Feb 24, 2015

Take the High Road

"It's funny because it's true."

Depends on what your definition of true is. Is your "truth" actually a stereotype? Is your "truth" an obvious, low-blow joke? 

When are we going to stop tearing down people for comedic purposes? I feel like I have a great sense of humor, and that I can take the heat when it comes to jokes about myself. But at what point will we realize that commenting on somebody's looks isn't doing anything for society? 

Seems like common sense. Growing up, I was raised not to judge a person on how they looked — that it was not in good taste to comment negatively on someone's hair, skin, etc. Further, I was taught to see the person inside the body. Who are they? How do they treat others? What do they stand for?


I can't imagine talking negatively about a person on national television, and then having to face them. Because regardless of what anyone says, it hurts when someone makes fun of how you look. You can brush it off and master the art of not caring, but deep down, you take offense. You probably won't forget it, either.

Clearly, this post comes after Giuliana Rancic's recent comments. I think Giuliana is a talented, professional television presenter. She's also a journalist, having graduated with a Masters from American and serves as managing editor of E! in addition to her hosting duties. I do not like watching red carpets without her, because it is a true skill to create an entertaining live show, and she has that "it" factor many hosts don't possess.

That being said, I have always been somewhat confused about her involvement with Fashion Police. Initially, she was there to moderate, and that made sense. But it gets dicey when you jump into critiquing as well, given she probably has or will have to interview the people they commentate on the show.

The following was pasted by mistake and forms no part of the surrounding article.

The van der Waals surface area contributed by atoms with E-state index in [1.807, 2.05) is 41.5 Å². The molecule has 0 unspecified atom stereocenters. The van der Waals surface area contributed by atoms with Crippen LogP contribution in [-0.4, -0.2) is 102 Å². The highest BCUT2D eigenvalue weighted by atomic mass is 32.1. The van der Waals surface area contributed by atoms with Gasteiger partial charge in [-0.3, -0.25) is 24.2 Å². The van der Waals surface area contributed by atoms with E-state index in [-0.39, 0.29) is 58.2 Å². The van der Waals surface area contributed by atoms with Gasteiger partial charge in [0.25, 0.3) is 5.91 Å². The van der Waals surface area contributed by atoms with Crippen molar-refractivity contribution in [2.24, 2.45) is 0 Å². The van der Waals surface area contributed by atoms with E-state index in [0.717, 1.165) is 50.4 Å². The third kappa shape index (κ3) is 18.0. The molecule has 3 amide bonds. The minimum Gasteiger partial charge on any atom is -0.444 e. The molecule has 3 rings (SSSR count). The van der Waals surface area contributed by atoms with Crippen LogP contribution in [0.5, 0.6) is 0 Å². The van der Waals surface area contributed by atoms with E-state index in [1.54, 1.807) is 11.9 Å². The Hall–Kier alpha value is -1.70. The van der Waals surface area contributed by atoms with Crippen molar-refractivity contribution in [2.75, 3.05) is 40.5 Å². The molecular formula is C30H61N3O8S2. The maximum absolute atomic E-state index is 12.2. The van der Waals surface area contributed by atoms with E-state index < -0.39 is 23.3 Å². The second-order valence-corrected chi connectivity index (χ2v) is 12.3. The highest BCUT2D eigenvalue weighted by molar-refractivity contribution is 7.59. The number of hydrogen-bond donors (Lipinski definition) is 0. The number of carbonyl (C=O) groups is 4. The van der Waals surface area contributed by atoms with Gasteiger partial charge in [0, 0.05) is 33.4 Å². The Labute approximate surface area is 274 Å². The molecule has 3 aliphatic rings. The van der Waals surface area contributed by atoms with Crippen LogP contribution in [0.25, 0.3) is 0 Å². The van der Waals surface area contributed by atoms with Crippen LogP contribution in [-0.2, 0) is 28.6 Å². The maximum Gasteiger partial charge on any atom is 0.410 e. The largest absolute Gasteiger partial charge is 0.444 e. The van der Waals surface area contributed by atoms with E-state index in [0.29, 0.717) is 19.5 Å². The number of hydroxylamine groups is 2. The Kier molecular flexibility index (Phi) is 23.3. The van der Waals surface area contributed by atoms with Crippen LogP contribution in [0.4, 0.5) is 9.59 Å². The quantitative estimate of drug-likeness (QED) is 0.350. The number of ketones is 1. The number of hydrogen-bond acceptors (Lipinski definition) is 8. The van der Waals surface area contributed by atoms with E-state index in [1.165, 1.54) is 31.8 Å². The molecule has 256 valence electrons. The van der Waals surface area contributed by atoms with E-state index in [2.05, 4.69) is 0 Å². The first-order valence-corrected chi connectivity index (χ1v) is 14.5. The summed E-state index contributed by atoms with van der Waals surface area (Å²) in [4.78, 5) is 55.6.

What Giuliana said about Zendaya was insensitive and stereotypical. Do I think G is a racist? No. I think she got caught up in the spirit of the show, which is to poke fun at celebrity's looks, and might have thought she was making an obvious joke. I don't think we should turn a blind eye to these things — clearly, this is an issue that needs to be addressed, given it was said, but also, it wasn't edited out of the final product. This went through many people before airing on E! But I also know people make mistakes. It's hard to be a journalist, because you are held to a higher standard than others. You are not allowed to be incorrect as a journalist — it has ruined careers. People aren't as quick to forgive journalists, and I empathize with her on this. Joan Rivers, above all, was a comedian. I have seen her say worse on that show, so it's not hard for me to think that if she had said it, people wouldn't think twice about it.

Am I disappointed? Yes. Do I think she's a hack that needs to quit her job? No. 

Back to the big picture: I love when people are real and authentic, but I also think that being kind and polite is a lost art form. Everyone feels compelled to say whatever they want, to whomever they want. Having the control to bite your tongue and not spit out everything you think is a gift these days.

As a woman, I hope that we can all realize that railing on a person for having a grey hair, getting a blemish, getting cosmetic enhancements, gaining weight, or wearing a makeup look or dress that isn't flattering isn't conducive to moving society in a positive direction. We are not one photo, one bad hair day, one bad work day, etc. We are not one day of our lives. We are what we stand for, how we treat others, how we react to situations; what message we spread to the world. Think about that the next time you feel compelled to comment on someone else's looks, and when you feel compelled to comment on somebody else's shortcomings.